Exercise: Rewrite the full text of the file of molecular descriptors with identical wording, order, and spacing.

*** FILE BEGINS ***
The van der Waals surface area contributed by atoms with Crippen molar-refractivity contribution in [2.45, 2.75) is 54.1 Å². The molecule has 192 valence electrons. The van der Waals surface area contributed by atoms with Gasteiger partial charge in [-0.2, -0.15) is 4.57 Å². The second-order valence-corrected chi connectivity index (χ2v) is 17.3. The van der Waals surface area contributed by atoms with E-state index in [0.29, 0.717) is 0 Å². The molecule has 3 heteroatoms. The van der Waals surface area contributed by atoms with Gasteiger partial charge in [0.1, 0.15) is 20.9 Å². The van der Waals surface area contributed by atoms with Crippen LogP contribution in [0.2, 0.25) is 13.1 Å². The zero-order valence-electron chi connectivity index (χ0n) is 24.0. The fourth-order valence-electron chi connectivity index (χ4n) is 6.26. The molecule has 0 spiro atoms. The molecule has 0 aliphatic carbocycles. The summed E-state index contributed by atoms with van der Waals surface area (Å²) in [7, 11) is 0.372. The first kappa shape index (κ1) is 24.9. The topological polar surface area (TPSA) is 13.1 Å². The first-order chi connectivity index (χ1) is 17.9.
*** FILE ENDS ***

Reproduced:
The van der Waals surface area contributed by atoms with Crippen molar-refractivity contribution in [2.45, 2.75) is 54.1 Å². The molecule has 192 valence electrons. The van der Waals surface area contributed by atoms with Gasteiger partial charge in [-0.2, -0.15) is 4.57 Å². The second-order valence-corrected chi connectivity index (χ2v) is 17.3. The van der Waals surface area contributed by atoms with E-state index in [0.29, 0.717) is 0 Å². The molecule has 3 heteroatoms. The van der Waals surface area contributed by atoms with Gasteiger partial charge in [0.1, 0.15) is 20.9 Å². The van der Waals surface area contributed by atoms with Crippen LogP contribution in [0.2, 0.25) is 13.1 Å². The zero-order valence-electron chi connectivity index (χ0n) is 24.0. The fourth-order valence-electron chi connectivity index (χ4n) is 6.26. The molecule has 0 spiro atoms. The molecule has 0 aliphatic carbocycles. The summed E-state index contributed by atoms with van der Waals surface area (Å²) in [7, 11) is 0.372. The first kappa shape index (κ1) is 24.9. The topological polar surface area (TPSA) is 13.1 Å². The first-order chi connectivity index (χ1) is 17.9.